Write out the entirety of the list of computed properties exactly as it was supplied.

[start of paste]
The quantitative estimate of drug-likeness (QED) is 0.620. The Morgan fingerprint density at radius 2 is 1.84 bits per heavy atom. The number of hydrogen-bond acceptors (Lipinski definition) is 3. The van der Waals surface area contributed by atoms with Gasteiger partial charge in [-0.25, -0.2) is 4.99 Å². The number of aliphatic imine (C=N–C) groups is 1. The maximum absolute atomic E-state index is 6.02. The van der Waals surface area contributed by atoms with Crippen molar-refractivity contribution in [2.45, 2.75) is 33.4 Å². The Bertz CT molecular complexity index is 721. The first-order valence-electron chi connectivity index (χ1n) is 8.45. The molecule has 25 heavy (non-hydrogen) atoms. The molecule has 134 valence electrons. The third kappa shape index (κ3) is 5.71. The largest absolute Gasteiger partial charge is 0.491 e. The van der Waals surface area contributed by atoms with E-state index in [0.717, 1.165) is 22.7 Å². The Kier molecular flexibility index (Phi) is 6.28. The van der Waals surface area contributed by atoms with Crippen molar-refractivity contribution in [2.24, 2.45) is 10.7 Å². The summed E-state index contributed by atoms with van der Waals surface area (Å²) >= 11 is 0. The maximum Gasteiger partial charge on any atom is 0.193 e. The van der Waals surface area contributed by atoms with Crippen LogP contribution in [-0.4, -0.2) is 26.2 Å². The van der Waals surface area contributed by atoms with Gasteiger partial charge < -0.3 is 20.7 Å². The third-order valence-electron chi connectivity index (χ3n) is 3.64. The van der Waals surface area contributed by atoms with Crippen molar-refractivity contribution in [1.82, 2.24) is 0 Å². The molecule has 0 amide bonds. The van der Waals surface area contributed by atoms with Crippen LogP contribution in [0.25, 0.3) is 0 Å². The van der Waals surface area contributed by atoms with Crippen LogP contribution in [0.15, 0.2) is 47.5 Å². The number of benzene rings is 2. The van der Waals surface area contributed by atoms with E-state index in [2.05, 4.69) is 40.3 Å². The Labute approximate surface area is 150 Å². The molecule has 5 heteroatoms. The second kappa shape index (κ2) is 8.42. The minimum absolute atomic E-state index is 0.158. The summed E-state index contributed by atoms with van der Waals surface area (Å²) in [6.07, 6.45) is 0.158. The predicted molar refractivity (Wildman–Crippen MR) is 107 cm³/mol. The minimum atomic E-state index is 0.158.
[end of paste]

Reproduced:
The quantitative estimate of drug-likeness (QED) is 0.620. The Morgan fingerprint density at radius 2 is 1.84 bits per heavy atom. The number of hydrogen-bond acceptors (Lipinski definition) is 3. The van der Waals surface area contributed by atoms with Gasteiger partial charge in [-0.25, -0.2) is 4.99 Å². The number of aliphatic imine (C=N–C) groups is 1. The maximum absolute atomic E-state index is 6.02. The van der Waals surface area contributed by atoms with Crippen molar-refractivity contribution in [2.45, 2.75) is 33.4 Å². The Bertz CT molecular complexity index is 721. The first-order valence-electron chi connectivity index (χ1n) is 8.45. The molecule has 25 heavy (non-hydrogen) atoms. The molecule has 134 valence electrons. The third kappa shape index (κ3) is 5.71. The largest absolute Gasteiger partial charge is 0.491 e. The van der Waals surface area contributed by atoms with E-state index in [0.717, 1.165) is 22.7 Å². The Kier molecular flexibility index (Phi) is 6.28. The van der Waals surface area contributed by atoms with Crippen molar-refractivity contribution in [2.24, 2.45) is 10.7 Å². The summed E-state index contributed by atoms with van der Waals surface area (Å²) >= 11 is 0. The maximum Gasteiger partial charge on any atom is 0.193 e. The van der Waals surface area contributed by atoms with Crippen LogP contribution in [-0.4, -0.2) is 26.2 Å². The van der Waals surface area contributed by atoms with Gasteiger partial charge < -0.3 is 20.7 Å². The third-order valence-electron chi connectivity index (χ3n) is 3.64. The van der Waals surface area contributed by atoms with Crippen molar-refractivity contribution in [1.82, 2.24) is 0 Å². The molecule has 0 amide bonds. The van der Waals surface area contributed by atoms with Crippen LogP contribution in [0.25, 0.3) is 0 Å². The van der Waals surface area contributed by atoms with Crippen LogP contribution in [0.15, 0.2) is 47.5 Å². The number of benzene rings is 2. The van der Waals surface area contributed by atoms with E-state index in [2.05, 4.69) is 40.3 Å². The Labute approximate surface area is 150 Å². The molecule has 5 heteroatoms. The second kappa shape index (κ2) is 8.42. The minimum absolute atomic E-state index is 0.158. The summed E-state index contributed by atoms with van der Waals surface area (Å²) in [6.07, 6.45) is 0.158. The predicted molar refractivity (Wildman–Crippen MR) is 107 cm³/mol. The minimum atomic E-state index is 0.158.